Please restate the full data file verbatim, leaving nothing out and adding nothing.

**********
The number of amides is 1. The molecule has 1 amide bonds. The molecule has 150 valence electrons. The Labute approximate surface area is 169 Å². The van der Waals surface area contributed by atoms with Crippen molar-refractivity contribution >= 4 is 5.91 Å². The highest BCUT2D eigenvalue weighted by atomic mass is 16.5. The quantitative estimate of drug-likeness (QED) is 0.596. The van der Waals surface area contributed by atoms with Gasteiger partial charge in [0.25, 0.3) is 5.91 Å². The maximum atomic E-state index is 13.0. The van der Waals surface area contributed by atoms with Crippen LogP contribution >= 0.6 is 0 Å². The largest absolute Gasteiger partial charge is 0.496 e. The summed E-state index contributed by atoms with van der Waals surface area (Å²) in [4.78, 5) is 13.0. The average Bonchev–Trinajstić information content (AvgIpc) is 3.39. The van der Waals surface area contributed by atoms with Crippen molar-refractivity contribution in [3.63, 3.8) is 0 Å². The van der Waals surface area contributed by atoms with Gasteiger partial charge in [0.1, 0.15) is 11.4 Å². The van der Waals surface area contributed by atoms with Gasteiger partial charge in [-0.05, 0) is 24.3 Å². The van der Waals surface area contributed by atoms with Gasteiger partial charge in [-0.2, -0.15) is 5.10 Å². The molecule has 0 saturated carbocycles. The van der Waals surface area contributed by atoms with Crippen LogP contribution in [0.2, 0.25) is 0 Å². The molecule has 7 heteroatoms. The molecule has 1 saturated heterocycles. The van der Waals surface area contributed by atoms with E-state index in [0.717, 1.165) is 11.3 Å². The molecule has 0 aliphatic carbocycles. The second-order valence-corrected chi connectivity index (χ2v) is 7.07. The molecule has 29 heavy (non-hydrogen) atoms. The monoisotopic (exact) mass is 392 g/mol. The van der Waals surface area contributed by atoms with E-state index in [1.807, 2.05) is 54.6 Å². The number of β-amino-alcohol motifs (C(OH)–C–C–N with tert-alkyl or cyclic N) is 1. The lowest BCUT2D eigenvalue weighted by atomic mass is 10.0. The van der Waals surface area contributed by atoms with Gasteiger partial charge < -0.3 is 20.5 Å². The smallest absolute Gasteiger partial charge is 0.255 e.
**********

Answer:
The number of amides is 1. The molecule has 1 amide bonds. The molecule has 150 valence electrons. The Labute approximate surface area is 169 Å². The van der Waals surface area contributed by atoms with Crippen molar-refractivity contribution >= 4 is 5.91 Å². The highest BCUT2D eigenvalue weighted by atomic mass is 16.5. The quantitative estimate of drug-likeness (QED) is 0.596. The van der Waals surface area contributed by atoms with Gasteiger partial charge in [0.25, 0.3) is 5.91 Å². The maximum atomic E-state index is 13.0. The van der Waals surface area contributed by atoms with Crippen LogP contribution >= 0.6 is 0 Å². The largest absolute Gasteiger partial charge is 0.496 e. The summed E-state index contributed by atoms with van der Waals surface area (Å²) in [4.78, 5) is 13.0. The average Bonchev–Trinajstić information content (AvgIpc) is 3.39. The van der Waals surface area contributed by atoms with Crippen molar-refractivity contribution in [3.63, 3.8) is 0 Å². The van der Waals surface area contributed by atoms with Gasteiger partial charge in [0.1, 0.15) is 11.4 Å². The van der Waals surface area contributed by atoms with Gasteiger partial charge in [-0.05, 0) is 24.3 Å². The van der Waals surface area contributed by atoms with Gasteiger partial charge in [-0.2, -0.15) is 5.10 Å². The molecule has 0 saturated carbocycles. The van der Waals surface area contributed by atoms with Crippen LogP contribution in [0.2, 0.25) is 0 Å². The molecule has 7 heteroatoms. The molecule has 1 saturated heterocycles. The van der Waals surface area contributed by atoms with E-state index in [0.717, 1.165) is 11.3 Å². The molecule has 0 aliphatic carbocycles. The second-order valence-corrected chi connectivity index (χ2v) is 7.07. The molecule has 29 heavy (non-hydrogen) atoms. The monoisotopic (exact) mass is 392 g/mol. The van der Waals surface area contributed by atoms with E-state index in [1.807, 2.05) is 54.6 Å². The number of β-amino-alcohol motifs (C(OH)–C–C–N with tert-alkyl or cyclic N) is 1. The lowest BCUT2D eigenvalue weighted by atomic mass is 10.0. The van der Waals surface area contributed by atoms with Gasteiger partial charge < -0.3 is 20.5 Å². The smallest absolute Gasteiger partial charge is 0.255 e.